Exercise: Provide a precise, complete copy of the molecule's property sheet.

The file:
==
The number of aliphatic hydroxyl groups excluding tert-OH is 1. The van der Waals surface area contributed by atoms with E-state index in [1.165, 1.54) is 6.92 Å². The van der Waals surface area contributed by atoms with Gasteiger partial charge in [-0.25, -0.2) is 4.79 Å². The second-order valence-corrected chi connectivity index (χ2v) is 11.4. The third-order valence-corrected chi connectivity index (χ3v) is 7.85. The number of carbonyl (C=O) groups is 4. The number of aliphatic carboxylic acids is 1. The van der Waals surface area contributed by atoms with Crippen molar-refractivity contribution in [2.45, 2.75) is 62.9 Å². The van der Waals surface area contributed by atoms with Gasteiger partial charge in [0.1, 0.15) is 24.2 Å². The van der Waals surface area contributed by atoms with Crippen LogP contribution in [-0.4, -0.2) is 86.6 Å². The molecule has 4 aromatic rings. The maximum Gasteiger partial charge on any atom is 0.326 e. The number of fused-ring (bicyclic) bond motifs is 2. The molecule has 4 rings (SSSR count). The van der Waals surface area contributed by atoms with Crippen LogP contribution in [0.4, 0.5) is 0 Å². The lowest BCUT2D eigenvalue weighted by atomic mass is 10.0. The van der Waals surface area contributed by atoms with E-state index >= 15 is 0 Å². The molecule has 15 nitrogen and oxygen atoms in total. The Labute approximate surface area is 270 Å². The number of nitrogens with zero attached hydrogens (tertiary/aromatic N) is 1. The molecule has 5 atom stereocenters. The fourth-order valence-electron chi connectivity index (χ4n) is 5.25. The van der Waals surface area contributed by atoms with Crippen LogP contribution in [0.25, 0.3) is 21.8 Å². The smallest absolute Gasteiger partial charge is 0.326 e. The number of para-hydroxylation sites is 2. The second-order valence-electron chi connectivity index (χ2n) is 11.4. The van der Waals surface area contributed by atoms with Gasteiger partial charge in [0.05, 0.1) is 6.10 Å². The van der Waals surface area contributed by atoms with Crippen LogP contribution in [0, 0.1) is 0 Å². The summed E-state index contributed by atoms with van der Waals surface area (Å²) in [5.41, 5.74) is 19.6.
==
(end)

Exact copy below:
The number of aliphatic hydroxyl groups excluding tert-OH is 1. The van der Waals surface area contributed by atoms with E-state index in [1.165, 1.54) is 6.92 Å². The van der Waals surface area contributed by atoms with Gasteiger partial charge in [-0.25, -0.2) is 4.79 Å². The second-order valence-corrected chi connectivity index (χ2v) is 11.4. The third-order valence-corrected chi connectivity index (χ3v) is 7.85. The number of carbonyl (C=O) groups is 4. The number of aliphatic carboxylic acids is 1. The van der Waals surface area contributed by atoms with Crippen molar-refractivity contribution in [2.45, 2.75) is 62.9 Å². The van der Waals surface area contributed by atoms with Gasteiger partial charge in [0.1, 0.15) is 24.2 Å². The van der Waals surface area contributed by atoms with Crippen LogP contribution in [-0.4, -0.2) is 86.6 Å². The molecule has 4 aromatic rings. The maximum Gasteiger partial charge on any atom is 0.326 e. The number of fused-ring (bicyclic) bond motifs is 2. The molecule has 4 rings (SSSR count). The van der Waals surface area contributed by atoms with Crippen LogP contribution in [0.4, 0.5) is 0 Å². The lowest BCUT2D eigenvalue weighted by atomic mass is 10.0. The van der Waals surface area contributed by atoms with E-state index >= 15 is 0 Å². The molecule has 15 nitrogen and oxygen atoms in total. The Labute approximate surface area is 270 Å². The number of nitrogens with zero attached hydrogens (tertiary/aromatic N) is 1. The molecule has 5 atom stereocenters. The fourth-order valence-electron chi connectivity index (χ4n) is 5.25. The van der Waals surface area contributed by atoms with Crippen LogP contribution in [0.25, 0.3) is 21.8 Å². The smallest absolute Gasteiger partial charge is 0.326 e. The number of para-hydroxylation sites is 2. The second-order valence-electron chi connectivity index (χ2n) is 11.4. The van der Waals surface area contributed by atoms with Gasteiger partial charge in [0.05, 0.1) is 6.10 Å². The van der Waals surface area contributed by atoms with Crippen LogP contribution in [0, 0.1) is 0 Å². The summed E-state index contributed by atoms with van der Waals surface area (Å²) in [5.41, 5.74) is 19.6.